Mike said...

The phrase was probably "calla te tu boca," or shortened, just "calla te" -- literally, "you shut your mouth" or shortened "you shut [it]." Callar is the infinitive verb for shutting. My sincere apologies if there is any error in this, as it has been some years since I studied Espanol. In any event, to tell someone "calla te" is really very condescending, indeed, as one would speak to a child. It is similar in tone to an English-speaker saying "zip it!" or "quiet!" and carries much more imperative than a mere "shut up."

Gus Van Horn said...


Fascinating article. Thanks for passing that on.


I was hoping someone who knew about such an idiom would speak up. Thanks for the info.


Bruno said...

While I don't speak Spanish, I speak Portuguese, which is quite similar. There are several videos of the incident on YouTube. The king said: "Por que no te callas?", meaning "Why don't you shut up?".

Gus Van Horn said...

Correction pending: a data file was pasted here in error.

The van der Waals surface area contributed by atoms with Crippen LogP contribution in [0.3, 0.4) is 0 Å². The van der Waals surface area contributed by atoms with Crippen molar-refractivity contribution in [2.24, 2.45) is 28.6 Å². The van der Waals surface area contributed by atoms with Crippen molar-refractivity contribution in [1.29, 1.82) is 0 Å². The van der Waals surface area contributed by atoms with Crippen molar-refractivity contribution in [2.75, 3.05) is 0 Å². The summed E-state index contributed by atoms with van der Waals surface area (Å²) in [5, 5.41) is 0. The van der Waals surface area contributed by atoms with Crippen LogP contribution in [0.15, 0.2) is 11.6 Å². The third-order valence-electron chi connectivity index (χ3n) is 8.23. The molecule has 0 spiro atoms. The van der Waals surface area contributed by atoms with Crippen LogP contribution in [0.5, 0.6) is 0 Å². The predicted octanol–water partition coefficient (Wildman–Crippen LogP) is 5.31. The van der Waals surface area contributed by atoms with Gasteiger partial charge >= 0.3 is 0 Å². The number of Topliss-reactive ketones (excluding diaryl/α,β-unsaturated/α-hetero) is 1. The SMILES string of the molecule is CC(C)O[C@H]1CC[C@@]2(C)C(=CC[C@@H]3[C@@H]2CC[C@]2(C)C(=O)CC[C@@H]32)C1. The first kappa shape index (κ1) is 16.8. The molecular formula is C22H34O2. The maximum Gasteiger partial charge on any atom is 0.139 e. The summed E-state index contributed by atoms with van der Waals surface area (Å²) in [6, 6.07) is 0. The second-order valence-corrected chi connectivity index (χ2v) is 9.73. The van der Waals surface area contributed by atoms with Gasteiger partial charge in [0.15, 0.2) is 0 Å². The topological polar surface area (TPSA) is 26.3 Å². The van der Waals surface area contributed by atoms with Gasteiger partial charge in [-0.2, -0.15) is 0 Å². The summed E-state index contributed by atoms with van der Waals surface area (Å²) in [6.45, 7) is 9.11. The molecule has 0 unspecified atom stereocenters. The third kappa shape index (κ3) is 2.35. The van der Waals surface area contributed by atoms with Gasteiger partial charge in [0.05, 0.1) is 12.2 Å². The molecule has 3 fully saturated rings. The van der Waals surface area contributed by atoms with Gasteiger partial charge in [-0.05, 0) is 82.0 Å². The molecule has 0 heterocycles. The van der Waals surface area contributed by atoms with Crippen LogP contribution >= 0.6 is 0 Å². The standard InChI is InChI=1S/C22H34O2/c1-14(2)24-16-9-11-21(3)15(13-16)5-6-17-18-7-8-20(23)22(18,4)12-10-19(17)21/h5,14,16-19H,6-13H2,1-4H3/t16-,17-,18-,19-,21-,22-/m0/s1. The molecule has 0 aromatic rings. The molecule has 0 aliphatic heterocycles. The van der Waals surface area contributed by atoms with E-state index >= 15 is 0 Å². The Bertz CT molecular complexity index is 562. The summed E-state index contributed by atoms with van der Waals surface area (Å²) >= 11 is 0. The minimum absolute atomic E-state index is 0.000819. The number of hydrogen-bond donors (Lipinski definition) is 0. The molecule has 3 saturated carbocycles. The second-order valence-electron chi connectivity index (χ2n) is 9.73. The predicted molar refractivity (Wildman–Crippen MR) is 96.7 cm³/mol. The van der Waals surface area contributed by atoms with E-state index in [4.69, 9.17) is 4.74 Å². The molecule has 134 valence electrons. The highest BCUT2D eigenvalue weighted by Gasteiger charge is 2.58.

Thank you for the further clarification, Bruno.

Sidney Cammeresi said...

More abstractly, many European languages have different pronouns and verb endings for the 2nd person depending on whether one is speaking in a polite or familiar way. The King used the latter. The meaning depends on various evolving rules, but in this context, the meaning is pretty clear. (I'm yet another non-speaker of Spanish but am learning Italian.)

Gus Van Horn said...

It's fascinating to learn how common such distinctions are in other languages. I seem to recall that certain Asian languages afford even better ways to (*&^(*-slap people/put one's foot in one's mouth, but the fact that the Romance languages do this was new to me.